Wanji Wanji and its travel through time and distance while maintaining originality speak directly to the cultural identity of music, which has been shaped by the societal contexts it was shared. Barwick speaks on this when she states that “song is one of the primary means by which aboriginal Australians, of whatever background, express and maintain their identity and culture”. This speaks straight to Wanji Wanji in terms of the cultural importance of music, and how no matter what background, it is still significant, shared, and represents a culture. When analyzing the societal context of Wanji Wanji, you have to consider over 150 years of society through which it traveled through. Most music begins with the local mob, where you share the music simply with the people around you in your local culture. This song expanded from the local mob to the aboriginal audience where it was used as entertainment and for commerce. The next audience size, which was rarely breached at that time with that type of music was the nation-state, where the music reaches a level of cultural survival, and while little is understood, can still in many ways communicate aboriginal perspectives and mean a lot to many different cultures. While the underlying cultural identity stayed the same, much similar to the lyrics and rhythm, of simply bringing people together and celebrating, it can mean something a little different for each person it was passed along to. Whether it was a mother teaching a daughter, where the daughter sees the song as a bonding moment, or a tradesman traveling to the next pastoral station, where he met an aboriginal man of another culture and the two bonded over the sharing of the song. Wanji played a very important role in depicting where music stood in the hierarchy of culture, and it can be seen through the passage and preserved originality of the song through many different contexts that the cultural identity of music stayed the same, an art to bring people together.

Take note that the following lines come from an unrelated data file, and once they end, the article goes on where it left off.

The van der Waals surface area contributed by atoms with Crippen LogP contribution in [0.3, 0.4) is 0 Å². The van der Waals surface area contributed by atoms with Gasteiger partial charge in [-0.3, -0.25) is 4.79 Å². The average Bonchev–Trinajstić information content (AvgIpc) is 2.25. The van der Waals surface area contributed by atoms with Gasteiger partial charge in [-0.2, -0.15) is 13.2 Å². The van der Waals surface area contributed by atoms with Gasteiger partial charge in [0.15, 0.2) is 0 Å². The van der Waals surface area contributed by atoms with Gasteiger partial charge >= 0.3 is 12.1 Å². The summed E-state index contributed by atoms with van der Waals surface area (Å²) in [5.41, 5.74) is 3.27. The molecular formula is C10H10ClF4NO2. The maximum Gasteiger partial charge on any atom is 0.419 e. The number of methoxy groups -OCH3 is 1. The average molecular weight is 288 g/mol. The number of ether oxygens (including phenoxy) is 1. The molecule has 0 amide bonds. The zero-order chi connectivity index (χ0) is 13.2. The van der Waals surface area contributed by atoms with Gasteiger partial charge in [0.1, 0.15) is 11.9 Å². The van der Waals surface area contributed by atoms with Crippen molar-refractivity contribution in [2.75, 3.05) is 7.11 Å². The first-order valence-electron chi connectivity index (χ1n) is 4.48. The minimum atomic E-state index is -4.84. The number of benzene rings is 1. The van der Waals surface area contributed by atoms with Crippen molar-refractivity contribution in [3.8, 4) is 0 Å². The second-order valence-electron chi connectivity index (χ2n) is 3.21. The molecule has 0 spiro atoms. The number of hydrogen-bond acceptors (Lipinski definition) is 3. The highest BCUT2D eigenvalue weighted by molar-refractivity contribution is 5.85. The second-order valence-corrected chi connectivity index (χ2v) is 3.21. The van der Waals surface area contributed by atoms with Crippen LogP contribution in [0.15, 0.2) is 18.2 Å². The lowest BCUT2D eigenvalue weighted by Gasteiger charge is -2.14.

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Another song that took the nation by storm, however on its second release, was “Treaty”, by the multicultural band Yothu Yindi. The song was released in 1991, and was highly political in speaking about the need for a treaty between the Aboriginal people of Australia and those who colonized the country, in order to obtain land and the recognition of their rights. When the song was first released in 1991, the message was clear, it was all about the treaty, it also happened to be placed last in the track list on the album. Many things changed for the second release, where the lyrics were adjusted, the track list was rearranged, and many different mixes of the song were released including an acapella version, radio mix, and multiple remixes from Filthy Lucre, Seven Sisters, and VCO buzz. The most popular of all became the Filthy Lucre remix, in which the politicization was stripped away through an adjustment of lyrics as well as a change of direction within the music video. It is incredibly important to understand the different contexts of these two releases only one year apart, in which the representations of cultural and national identity were shifted from a place of change, meaning, and importance, to simply dance.

“The song was released in 1991, at a time when interest in Aboriginal popular music was developing”. Not only was this interest developing, but it was also not far off from the year 1988, “when so much was hoped for in black/white relations”, which was the 200-year anniversary of the founding of the British colony. Many had hoped that on this anniversary, both the colonizers and aboriginals would be able to sign a treaty to recognize land and other rights. When this fell through, many were disappointed, and people like Yothu Yindi took action and created this song in order to continue the push toward the eventual realization of these rights. This song served as a rallying cry, to bring people together to have a treaty signed which would recognize the rights of Aboriginal people on their original land, which had been invaded by British colonizers. Shaped by the society they were in, “Treaty” became a song that represented the feelings of the aboriginal people, music that truly represented the cultural identity at the time.